The past few weeks have certainly provided some dramatic television moments, haven’t they? Two presidential debates and a vice presidential debate offered provocative and revealing insights into the candidates’ priorities and perspectives.
The winner faces a grim task. Upon taking office, the next president will have to say “no” to us more often if he is to have any chance of reducing America’s debt.
We can do him, and ourselves, a big service by getting clear in our own minds and hearts about what we want, need and expect from the federal government.
Here are some questions to think about. These are not trick questions, and there is no right or wrong answer. They simply illustrate some of the basic issues “we the people” must come to grips with in order to move our government beyond its partisan gridlock.
Are we accountable to one another for understanding what we want government to achieve on our behalf, and how government can or should accomplish those ends?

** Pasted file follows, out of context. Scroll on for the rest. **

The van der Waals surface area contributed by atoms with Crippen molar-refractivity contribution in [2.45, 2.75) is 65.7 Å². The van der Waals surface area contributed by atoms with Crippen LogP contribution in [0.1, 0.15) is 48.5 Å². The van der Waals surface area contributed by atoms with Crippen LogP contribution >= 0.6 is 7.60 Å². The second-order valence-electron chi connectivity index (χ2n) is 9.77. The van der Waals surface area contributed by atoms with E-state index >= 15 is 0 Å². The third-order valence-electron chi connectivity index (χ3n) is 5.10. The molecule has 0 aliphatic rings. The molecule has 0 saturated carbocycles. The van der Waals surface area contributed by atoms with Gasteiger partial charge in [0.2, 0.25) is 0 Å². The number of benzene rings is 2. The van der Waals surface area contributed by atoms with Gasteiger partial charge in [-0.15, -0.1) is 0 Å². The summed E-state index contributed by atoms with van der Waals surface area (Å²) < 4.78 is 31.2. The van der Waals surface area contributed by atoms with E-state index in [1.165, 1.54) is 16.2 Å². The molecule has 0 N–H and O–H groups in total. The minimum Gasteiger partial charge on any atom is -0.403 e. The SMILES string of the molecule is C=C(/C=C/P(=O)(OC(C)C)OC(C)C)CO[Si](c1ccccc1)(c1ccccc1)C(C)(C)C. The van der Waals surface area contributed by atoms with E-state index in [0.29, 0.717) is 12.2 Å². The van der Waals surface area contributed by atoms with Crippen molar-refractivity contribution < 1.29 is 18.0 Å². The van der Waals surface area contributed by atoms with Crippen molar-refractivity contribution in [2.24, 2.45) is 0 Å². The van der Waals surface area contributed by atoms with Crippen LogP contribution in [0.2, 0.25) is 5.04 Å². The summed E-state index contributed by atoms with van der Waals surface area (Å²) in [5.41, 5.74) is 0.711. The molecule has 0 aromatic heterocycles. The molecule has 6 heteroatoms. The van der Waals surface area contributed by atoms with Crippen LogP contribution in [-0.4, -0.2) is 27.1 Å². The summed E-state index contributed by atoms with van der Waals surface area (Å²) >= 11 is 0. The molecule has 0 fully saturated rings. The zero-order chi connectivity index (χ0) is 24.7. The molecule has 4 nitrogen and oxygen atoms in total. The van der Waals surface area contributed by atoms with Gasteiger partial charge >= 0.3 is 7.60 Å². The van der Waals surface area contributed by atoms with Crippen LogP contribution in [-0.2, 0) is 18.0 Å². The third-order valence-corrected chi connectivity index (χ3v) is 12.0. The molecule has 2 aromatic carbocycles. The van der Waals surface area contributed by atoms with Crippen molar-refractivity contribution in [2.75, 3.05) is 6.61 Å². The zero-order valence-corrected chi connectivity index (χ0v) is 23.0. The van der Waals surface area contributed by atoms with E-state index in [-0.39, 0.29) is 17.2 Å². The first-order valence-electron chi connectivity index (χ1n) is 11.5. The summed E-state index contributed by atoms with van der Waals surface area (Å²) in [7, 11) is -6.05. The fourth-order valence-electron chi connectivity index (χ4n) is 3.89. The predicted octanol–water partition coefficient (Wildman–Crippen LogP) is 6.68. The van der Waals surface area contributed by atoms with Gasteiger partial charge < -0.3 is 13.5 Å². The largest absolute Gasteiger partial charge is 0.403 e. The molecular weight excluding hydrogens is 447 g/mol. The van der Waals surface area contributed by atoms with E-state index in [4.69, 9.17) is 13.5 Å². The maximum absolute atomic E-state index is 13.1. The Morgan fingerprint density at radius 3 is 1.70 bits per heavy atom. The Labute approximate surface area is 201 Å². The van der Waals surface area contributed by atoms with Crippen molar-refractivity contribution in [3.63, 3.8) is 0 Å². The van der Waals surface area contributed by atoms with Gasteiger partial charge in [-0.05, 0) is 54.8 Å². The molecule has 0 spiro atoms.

Do you want government to collect money from those who have plenty of it in order to supplement your own standard of living?
Do you want government to protect and advance your health and safety?
Do you believe it’s OK to buy things with someone else’s money that benefit you, even if you are otherwise unwilling or unable to pay for those things yourself?
Do you want to hand over a portion of your earnings to government, to be set aside and saved for you until you reach a certain age? Or, do you want to be responsible for 100 percent of your own savings and retirement?
Do you believe the national “debt” operates in accordance with the same economic and financial principles as personal debt?
How do you define ‘national security’ — and how much do you want to spend on it? Do you believe we advance our security by using military force to achieve specific objectives in other countries?
Do you want government to serve as a manager or as a referee in our national economy?
When you think about Obama, Romney: America’s debt and your financial future, what do you think about your own debt — and your own financial responsibility to other Americans?
We welcome your thoughts and comments.